I need to make glasses out of magnifying glasses... some cheap lens from the CVS plastic ones, a little duct tape, and a pair of broken sunglasses...will have me looking like a weirdo but easier to view micro stuff without spending a lot of money, LOL. Or, I could just spend the money and get a microscope.
Posted 28 December 2017 - 01:26 PM
Oh, and after some Youtube searches, most of the videos of the ephyra that they've ID'd as moon jellies look just like this one, so I think you may be correct on your ID. The sea nettle ephyra have longer thinner tentacles and are almost white or translucent, while mine are reddish in color.
Posted 05 January 2018 - 08:21 AM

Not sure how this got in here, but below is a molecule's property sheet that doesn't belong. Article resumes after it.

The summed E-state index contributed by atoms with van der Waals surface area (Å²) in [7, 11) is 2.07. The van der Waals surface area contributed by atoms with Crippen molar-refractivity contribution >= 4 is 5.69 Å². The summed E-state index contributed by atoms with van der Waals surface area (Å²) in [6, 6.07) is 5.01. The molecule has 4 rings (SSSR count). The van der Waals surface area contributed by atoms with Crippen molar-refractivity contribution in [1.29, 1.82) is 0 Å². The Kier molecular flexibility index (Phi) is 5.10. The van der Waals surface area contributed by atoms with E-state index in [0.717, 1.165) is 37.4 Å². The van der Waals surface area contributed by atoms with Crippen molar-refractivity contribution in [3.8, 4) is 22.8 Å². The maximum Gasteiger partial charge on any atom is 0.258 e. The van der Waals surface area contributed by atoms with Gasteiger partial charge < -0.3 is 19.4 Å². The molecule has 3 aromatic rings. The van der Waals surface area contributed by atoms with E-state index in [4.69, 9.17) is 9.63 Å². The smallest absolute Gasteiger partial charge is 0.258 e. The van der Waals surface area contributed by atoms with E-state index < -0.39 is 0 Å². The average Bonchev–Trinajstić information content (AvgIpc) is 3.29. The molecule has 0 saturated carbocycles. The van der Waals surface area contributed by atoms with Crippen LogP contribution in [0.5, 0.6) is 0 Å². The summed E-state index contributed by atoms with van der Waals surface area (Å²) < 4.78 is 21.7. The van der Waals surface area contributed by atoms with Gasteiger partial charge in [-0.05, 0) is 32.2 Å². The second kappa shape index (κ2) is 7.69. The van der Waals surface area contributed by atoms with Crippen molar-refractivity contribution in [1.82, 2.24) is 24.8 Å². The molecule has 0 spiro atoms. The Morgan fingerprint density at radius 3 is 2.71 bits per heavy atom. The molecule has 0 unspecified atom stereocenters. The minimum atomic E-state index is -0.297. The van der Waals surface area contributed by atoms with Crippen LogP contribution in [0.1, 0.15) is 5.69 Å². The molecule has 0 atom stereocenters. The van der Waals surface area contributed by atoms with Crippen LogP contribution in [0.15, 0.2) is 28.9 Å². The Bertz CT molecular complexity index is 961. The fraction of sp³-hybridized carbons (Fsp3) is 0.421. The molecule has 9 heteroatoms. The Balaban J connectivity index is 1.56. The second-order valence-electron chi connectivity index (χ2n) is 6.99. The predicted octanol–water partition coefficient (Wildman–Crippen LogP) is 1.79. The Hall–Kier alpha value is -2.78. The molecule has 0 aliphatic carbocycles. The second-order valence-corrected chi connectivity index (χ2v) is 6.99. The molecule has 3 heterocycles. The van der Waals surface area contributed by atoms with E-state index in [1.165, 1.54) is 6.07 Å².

The Ulva died off for the most part. I won't collect any more Ulva until I set up the larger tank with better lighting. It looks good for a while though, but when it dies off, it isn't pleasing. I can't tell how the Gracilaria is doing. It seems to be holding its own, but not growing at a fast rate. The mud crabs never come out any more, but they are there as you can see them if you prob the dark hiding spots with a flashlight. They're getting bigger. The budding polyp jellyfish is done producing baby medusae, so I can't tell if it is dying or will continue to produce them. The tunicates are hanging in there, but I think that I'm losing one of them. I'm feeding them bottled phytoplankton three times each week. The baby mussels are still going strong. All of the fish are accounted for. It took a while to do an inventory, but eventually, I find times where they're curious and come to the front of the tank and peer out from their hiding spots. The skilletfish are the exception, as the best time to count them is at feeding time. Everything else is doing well, parameters, etc.